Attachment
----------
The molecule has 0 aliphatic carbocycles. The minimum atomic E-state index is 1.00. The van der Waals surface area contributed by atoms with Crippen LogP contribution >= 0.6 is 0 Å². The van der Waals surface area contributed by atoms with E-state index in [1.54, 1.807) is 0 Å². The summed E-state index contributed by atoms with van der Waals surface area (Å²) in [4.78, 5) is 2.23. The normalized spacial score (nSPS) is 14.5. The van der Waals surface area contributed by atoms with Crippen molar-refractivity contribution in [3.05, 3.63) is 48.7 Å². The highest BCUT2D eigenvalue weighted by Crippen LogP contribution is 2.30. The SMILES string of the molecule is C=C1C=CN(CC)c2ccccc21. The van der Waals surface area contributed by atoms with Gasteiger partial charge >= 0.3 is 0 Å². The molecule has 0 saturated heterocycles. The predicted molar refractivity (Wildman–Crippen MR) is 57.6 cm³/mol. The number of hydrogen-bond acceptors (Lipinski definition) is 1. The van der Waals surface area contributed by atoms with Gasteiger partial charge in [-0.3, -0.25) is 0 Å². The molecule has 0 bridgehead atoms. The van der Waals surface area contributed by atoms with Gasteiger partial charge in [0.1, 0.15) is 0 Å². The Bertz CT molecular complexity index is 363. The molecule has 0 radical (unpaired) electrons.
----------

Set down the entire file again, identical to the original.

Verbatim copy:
The molecule has 0 aliphatic carbocycles. The minimum atomic E-state index is 1.00. The van der Waals surface area contributed by atoms with Crippen LogP contribution >= 0.6 is 0 Å². The van der Waals surface area contributed by atoms with E-state index in [1.54, 1.807) is 0 Å². The summed E-state index contributed by atoms with van der Waals surface area (Å²) in [4.78, 5) is 2.23. The normalized spacial score (nSPS) is 14.5. The van der Waals surface area contributed by atoms with Crippen molar-refractivity contribution in [3.05, 3.63) is 48.7 Å². The highest BCUT2D eigenvalue weighted by Crippen LogP contribution is 2.30. The SMILES string of the molecule is C=C1C=CN(CC)c2ccccc21. The van der Waals surface area contributed by atoms with Gasteiger partial charge >= 0.3 is 0 Å². The molecule has 0 saturated heterocycles. The predicted molar refractivity (Wildman–Crippen MR) is 57.6 cm³/mol. The number of hydrogen-bond acceptors (Lipinski definition) is 1. The van der Waals surface area contributed by atoms with Gasteiger partial charge in [-0.3, -0.25) is 0 Å². The molecule has 0 bridgehead atoms. The van der Waals surface area contributed by atoms with Gasteiger partial charge in [0.1, 0.15) is 0 Å². The Bertz CT molecular complexity index is 363. The molecule has 0 radical (unpaired) electrons.